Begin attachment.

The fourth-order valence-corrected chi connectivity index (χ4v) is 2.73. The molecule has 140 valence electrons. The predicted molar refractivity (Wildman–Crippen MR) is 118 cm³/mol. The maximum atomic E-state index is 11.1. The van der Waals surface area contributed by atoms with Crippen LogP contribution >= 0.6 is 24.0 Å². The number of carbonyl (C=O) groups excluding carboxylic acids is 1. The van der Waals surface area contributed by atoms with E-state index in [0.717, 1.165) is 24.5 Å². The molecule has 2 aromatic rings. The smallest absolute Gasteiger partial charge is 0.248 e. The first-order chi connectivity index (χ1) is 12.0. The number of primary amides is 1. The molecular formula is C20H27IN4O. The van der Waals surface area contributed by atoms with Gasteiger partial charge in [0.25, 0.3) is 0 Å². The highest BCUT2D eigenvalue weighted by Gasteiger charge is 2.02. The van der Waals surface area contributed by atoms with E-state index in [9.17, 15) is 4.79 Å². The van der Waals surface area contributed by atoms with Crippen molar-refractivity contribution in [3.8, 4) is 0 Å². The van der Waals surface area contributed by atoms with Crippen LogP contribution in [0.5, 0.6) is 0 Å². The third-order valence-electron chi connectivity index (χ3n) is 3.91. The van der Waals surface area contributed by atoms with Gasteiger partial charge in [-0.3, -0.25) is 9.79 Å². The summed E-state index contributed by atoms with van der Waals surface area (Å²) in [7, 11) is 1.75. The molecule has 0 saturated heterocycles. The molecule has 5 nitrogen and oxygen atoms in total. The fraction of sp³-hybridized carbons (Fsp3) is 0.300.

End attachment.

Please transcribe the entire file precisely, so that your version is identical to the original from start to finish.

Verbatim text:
The fourth-order valence-corrected chi connectivity index (χ4v) is 2.73. The molecule has 140 valence electrons. The predicted molar refractivity (Wildman–Crippen MR) is 118 cm³/mol. The maximum atomic E-state index is 11.1. The van der Waals surface area contributed by atoms with Crippen LogP contribution >= 0.6 is 24.0 Å². The number of carbonyl (C=O) groups excluding carboxylic acids is 1. The van der Waals surface area contributed by atoms with E-state index in [0.717, 1.165) is 24.5 Å². The molecule has 2 aromatic rings. The smallest absolute Gasteiger partial charge is 0.248 e. The first-order chi connectivity index (χ1) is 12.0. The number of primary amides is 1. The molecular formula is C20H27IN4O. The van der Waals surface area contributed by atoms with Gasteiger partial charge in [0.25, 0.3) is 0 Å². The highest BCUT2D eigenvalue weighted by Gasteiger charge is 2.02. The van der Waals surface area contributed by atoms with E-state index in [9.17, 15) is 4.79 Å². The van der Waals surface area contributed by atoms with Crippen molar-refractivity contribution in [3.8, 4) is 0 Å². The van der Waals surface area contributed by atoms with Crippen LogP contribution in [0.5, 0.6) is 0 Å². The third-order valence-electron chi connectivity index (χ3n) is 3.91. The van der Waals surface area contributed by atoms with Gasteiger partial charge in [-0.3, -0.25) is 9.79 Å². The summed E-state index contributed by atoms with van der Waals surface area (Å²) in [7, 11) is 1.75. The molecule has 0 saturated heterocycles. The molecule has 5 nitrogen and oxygen atoms in total. The fraction of sp³-hybridized carbons (Fsp3) is 0.300.